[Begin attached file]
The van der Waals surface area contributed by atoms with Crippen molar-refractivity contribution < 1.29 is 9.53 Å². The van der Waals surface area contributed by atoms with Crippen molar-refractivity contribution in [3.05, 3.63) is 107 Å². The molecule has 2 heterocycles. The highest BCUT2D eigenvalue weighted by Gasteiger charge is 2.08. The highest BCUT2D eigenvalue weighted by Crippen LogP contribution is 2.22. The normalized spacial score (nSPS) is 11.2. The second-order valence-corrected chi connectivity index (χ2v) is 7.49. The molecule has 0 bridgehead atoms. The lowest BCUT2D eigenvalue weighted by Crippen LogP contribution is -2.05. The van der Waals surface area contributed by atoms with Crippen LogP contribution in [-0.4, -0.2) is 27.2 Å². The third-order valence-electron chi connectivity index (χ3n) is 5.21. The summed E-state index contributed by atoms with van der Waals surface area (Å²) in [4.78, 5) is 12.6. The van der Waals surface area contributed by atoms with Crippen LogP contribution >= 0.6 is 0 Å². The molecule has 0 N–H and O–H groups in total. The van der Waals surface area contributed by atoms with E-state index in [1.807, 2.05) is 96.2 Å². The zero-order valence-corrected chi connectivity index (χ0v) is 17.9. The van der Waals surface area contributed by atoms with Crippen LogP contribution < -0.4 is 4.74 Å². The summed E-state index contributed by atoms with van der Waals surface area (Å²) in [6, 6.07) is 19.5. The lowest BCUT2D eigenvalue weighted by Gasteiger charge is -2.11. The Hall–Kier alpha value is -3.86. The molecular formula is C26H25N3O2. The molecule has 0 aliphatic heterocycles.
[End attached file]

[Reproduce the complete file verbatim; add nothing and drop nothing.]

The van der Waals surface area contributed by atoms with Crippen molar-refractivity contribution < 1.29 is 9.53 Å². The van der Waals surface area contributed by atoms with Crippen molar-refractivity contribution in [3.05, 3.63) is 107 Å². The molecule has 2 heterocycles. The highest BCUT2D eigenvalue weighted by Gasteiger charge is 2.08. The highest BCUT2D eigenvalue weighted by Crippen LogP contribution is 2.22. The normalized spacial score (nSPS) is 11.2. The second-order valence-corrected chi connectivity index (χ2v) is 7.49. The molecule has 0 bridgehead atoms. The lowest BCUT2D eigenvalue weighted by Crippen LogP contribution is -2.05. The van der Waals surface area contributed by atoms with Crippen LogP contribution in [-0.4, -0.2) is 27.2 Å². The third-order valence-electron chi connectivity index (χ3n) is 5.21. The summed E-state index contributed by atoms with van der Waals surface area (Å²) in [4.78, 5) is 12.6. The van der Waals surface area contributed by atoms with Crippen LogP contribution >= 0.6 is 0 Å². The molecule has 0 N–H and O–H groups in total. The van der Waals surface area contributed by atoms with E-state index in [1.807, 2.05) is 96.2 Å². The zero-order valence-corrected chi connectivity index (χ0v) is 17.9. The van der Waals surface area contributed by atoms with Crippen LogP contribution < -0.4 is 4.74 Å². The summed E-state index contributed by atoms with van der Waals surface area (Å²) in [6, 6.07) is 19.5. The lowest BCUT2D eigenvalue weighted by Gasteiger charge is -2.11. The Hall–Kier alpha value is -3.86. The molecular formula is C26H25N3O2. The molecule has 0 aliphatic heterocycles.